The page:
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Shock. 2008 Dec;30(6):634-41. doi: 10.1097/SHK.0b013e31817d3e14.

Activity-guided antithrombin III therapy in severe surgical sepsis: efficacy and safety according to a retrospective data analysis.

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1
Department of Surgery, Klinikum Grosshadern, Munich, Germany.

Abstract

Recent controlled studies that evaluated the efficacy of an adjuvant antithrombin (AT) III therapy in severe sepsis used a uniform AT-III dose and duration of therapy and did not adjust to the actual AT-III deficit. It was the aim of the present study to explore if surgical patients with severe sepsis might have a treatment benefit from an activity-guided AT-III therapy. We performed a retrospective cohort analysis using an intensive care unit (ICU) database. To examine the effect of AT-III on outcome and on red cell transfusion rate, multivariate generalized additive models (GAMs), Cox-type additive hazard regression models, and propensity score adjustments were used. Five hundred forty-five postoperative surgical patients requiring ICU therapy because of severe sepsis were analyzed. Antithrombin III was given to those patients believed to be at a high risk of dying. Antithrombin III therapy was guided by the individual AT-III activity and aimed at the maintenance of an activity of at least 100%. Antithrombin III supplementation was discontinued after the plasma AT-III activity had been persistently normal without simultaneous AT-III infusion. We found that patients receiving additional AT-III (n = 230) were sicker than those on standard therapy (n = 315; admission Acute physiology and chronic health evaluation II score, 19.8 +/- 7.3 vs. 17.9 +/- 7.1 [mean +/- SD]; P < 0.005). Correspondingly, 28-day mortality was higher in patients who had an additional AT-III therapy than in those on standard therapy (46.3% vs. 36.9%; P < 0.03), as was the number of red cell units transfused during ICU stay (21.5 +/- 26.7 vs. 9.3 +/- 12.1; P < 0.001). At multivariate analysis, there was no significant effect of AT-III therapy on 28-day mortality (GAM: odds ratio, 1.012; 95% confidence interval [CI], 0.651 - 1.573; P = 0.957) and 90-day survival time (Cox-type additive hazard regression: hazard ratio, 1.034; 95% CI, 0.779 - 1.387; P = 0.794). However, AT-III therapy was associated with a significantly higher frequency of red cell unit transfusion (GAM/zero-inflated Poisson: estimate, 1.26; 95% CI, 1.15 - 139; P < 0.001). Our results suggest that there seems to be no relevant effect of an activity-guided AT-III therapy on the prognosis of surgical patients with severe sepsis. However, transfusion frequency rises by AT-III therapy.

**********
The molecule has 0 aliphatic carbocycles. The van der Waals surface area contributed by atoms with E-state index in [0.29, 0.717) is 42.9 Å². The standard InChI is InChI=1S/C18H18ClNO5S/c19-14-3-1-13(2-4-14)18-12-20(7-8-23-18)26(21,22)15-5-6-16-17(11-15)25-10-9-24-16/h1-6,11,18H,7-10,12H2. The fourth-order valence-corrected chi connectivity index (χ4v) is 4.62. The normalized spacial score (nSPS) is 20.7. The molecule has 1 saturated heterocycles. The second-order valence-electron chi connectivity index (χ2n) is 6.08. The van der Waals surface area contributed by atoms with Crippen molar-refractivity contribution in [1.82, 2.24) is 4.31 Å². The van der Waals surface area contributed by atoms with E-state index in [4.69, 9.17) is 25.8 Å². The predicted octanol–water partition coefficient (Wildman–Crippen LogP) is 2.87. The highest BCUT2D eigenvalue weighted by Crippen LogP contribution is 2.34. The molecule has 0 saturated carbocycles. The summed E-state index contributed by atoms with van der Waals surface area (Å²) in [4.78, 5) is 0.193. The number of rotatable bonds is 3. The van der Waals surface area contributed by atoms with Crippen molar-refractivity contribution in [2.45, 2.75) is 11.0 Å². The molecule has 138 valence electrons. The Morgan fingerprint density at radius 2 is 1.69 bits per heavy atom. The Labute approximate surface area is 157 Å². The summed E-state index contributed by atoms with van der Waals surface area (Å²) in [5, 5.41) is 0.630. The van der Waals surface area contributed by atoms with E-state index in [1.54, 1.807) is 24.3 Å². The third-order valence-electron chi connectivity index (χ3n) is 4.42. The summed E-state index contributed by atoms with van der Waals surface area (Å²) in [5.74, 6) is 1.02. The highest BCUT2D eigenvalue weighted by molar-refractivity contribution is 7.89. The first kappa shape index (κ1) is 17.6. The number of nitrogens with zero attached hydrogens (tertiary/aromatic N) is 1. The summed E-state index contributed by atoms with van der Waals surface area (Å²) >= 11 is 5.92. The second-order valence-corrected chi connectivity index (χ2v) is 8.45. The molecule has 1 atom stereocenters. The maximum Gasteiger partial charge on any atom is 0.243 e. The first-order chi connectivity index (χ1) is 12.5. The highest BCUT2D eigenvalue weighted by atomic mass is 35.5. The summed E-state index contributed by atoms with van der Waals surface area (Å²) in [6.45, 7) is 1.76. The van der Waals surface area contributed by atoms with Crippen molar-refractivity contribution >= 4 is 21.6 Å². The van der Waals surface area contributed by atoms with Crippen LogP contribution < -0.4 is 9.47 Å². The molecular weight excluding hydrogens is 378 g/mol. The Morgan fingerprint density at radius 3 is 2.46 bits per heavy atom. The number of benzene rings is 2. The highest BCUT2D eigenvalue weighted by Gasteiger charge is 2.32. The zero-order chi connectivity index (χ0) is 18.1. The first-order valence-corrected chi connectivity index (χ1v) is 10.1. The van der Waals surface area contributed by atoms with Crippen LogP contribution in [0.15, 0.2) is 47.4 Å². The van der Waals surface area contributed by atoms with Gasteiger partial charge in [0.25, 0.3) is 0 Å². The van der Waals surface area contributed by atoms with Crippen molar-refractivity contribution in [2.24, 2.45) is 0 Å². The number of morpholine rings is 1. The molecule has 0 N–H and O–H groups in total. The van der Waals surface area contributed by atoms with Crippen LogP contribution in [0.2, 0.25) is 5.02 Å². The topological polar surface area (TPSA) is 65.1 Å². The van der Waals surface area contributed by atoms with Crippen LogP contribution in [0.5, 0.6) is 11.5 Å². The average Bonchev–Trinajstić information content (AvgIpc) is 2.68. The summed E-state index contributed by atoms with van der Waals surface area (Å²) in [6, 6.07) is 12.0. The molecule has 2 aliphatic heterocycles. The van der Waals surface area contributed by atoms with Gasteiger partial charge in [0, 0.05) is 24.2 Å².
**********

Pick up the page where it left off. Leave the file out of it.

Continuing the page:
PMID:
18520701
DOI:
10.1097/SHK.0b013e31817d3e14
[Indexed for MEDLINE]

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